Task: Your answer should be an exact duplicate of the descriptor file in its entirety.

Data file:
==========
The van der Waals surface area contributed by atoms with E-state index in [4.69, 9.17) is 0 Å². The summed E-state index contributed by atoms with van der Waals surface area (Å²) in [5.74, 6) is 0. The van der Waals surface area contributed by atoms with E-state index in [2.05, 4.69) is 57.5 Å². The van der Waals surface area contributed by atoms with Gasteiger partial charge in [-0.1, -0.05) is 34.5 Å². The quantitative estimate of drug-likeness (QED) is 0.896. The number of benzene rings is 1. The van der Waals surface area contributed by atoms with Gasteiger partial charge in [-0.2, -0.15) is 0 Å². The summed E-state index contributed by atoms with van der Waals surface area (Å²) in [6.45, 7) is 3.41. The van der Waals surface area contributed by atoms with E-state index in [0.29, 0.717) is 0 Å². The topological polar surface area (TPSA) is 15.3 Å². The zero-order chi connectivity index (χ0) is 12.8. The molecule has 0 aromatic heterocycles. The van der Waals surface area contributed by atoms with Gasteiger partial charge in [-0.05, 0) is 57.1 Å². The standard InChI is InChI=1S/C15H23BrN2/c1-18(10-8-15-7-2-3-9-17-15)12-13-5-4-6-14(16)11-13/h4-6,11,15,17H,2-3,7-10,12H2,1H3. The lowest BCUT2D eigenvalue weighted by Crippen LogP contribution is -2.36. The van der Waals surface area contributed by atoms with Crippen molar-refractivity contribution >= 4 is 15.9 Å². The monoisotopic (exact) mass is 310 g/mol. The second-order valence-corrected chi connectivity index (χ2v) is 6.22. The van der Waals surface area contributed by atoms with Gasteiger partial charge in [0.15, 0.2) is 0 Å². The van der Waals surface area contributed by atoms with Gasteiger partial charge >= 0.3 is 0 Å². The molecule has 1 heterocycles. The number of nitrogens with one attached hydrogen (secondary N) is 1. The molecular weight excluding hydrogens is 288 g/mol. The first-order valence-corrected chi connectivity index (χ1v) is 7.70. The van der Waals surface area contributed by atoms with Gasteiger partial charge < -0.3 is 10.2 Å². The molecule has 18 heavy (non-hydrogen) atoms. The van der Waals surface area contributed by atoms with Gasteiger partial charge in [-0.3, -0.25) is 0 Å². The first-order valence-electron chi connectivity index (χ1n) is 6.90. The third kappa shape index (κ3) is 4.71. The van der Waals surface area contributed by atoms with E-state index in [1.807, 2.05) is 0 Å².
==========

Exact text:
The van der Waals surface area contributed by atoms with E-state index in [4.69, 9.17) is 0 Å². The summed E-state index contributed by atoms with van der Waals surface area (Å²) in [5.74, 6) is 0. The van der Waals surface area contributed by atoms with E-state index in [2.05, 4.69) is 57.5 Å². The van der Waals surface area contributed by atoms with Gasteiger partial charge in [-0.1, -0.05) is 34.5 Å². The quantitative estimate of drug-likeness (QED) is 0.896. The number of benzene rings is 1. The van der Waals surface area contributed by atoms with Gasteiger partial charge in [-0.2, -0.15) is 0 Å². The summed E-state index contributed by atoms with van der Waals surface area (Å²) in [6.45, 7) is 3.41. The van der Waals surface area contributed by atoms with E-state index in [0.29, 0.717) is 0 Å². The topological polar surface area (TPSA) is 15.3 Å². The zero-order chi connectivity index (χ0) is 12.8. The molecule has 0 aromatic heterocycles. The van der Waals surface area contributed by atoms with Gasteiger partial charge in [-0.05, 0) is 57.1 Å². The standard InChI is InChI=1S/C15H23BrN2/c1-18(10-8-15-7-2-3-9-17-15)12-13-5-4-6-14(16)11-13/h4-6,11,15,17H,2-3,7-10,12H2,1H3. The lowest BCUT2D eigenvalue weighted by Crippen LogP contribution is -2.36. The van der Waals surface area contributed by atoms with Crippen molar-refractivity contribution >= 4 is 15.9 Å². The monoisotopic (exact) mass is 310 g/mol. The second-order valence-corrected chi connectivity index (χ2v) is 6.22. The van der Waals surface area contributed by atoms with Gasteiger partial charge in [0.15, 0.2) is 0 Å². The van der Waals surface area contributed by atoms with Gasteiger partial charge >= 0.3 is 0 Å². The molecule has 1 heterocycles. The number of nitrogens with one attached hydrogen (secondary N) is 1. The molecular weight excluding hydrogens is 288 g/mol. The first-order valence-corrected chi connectivity index (χ1v) is 7.70. The van der Waals surface area contributed by atoms with Gasteiger partial charge < -0.3 is 10.2 Å². The molecule has 18 heavy (non-hydrogen) atoms. The van der Waals surface area contributed by atoms with Gasteiger partial charge in [-0.3, -0.25) is 0 Å². The first-order valence-electron chi connectivity index (χ1n) is 6.90. The third kappa shape index (κ3) is 4.71. The van der Waals surface area contributed by atoms with E-state index in [1.807, 2.05) is 0 Å².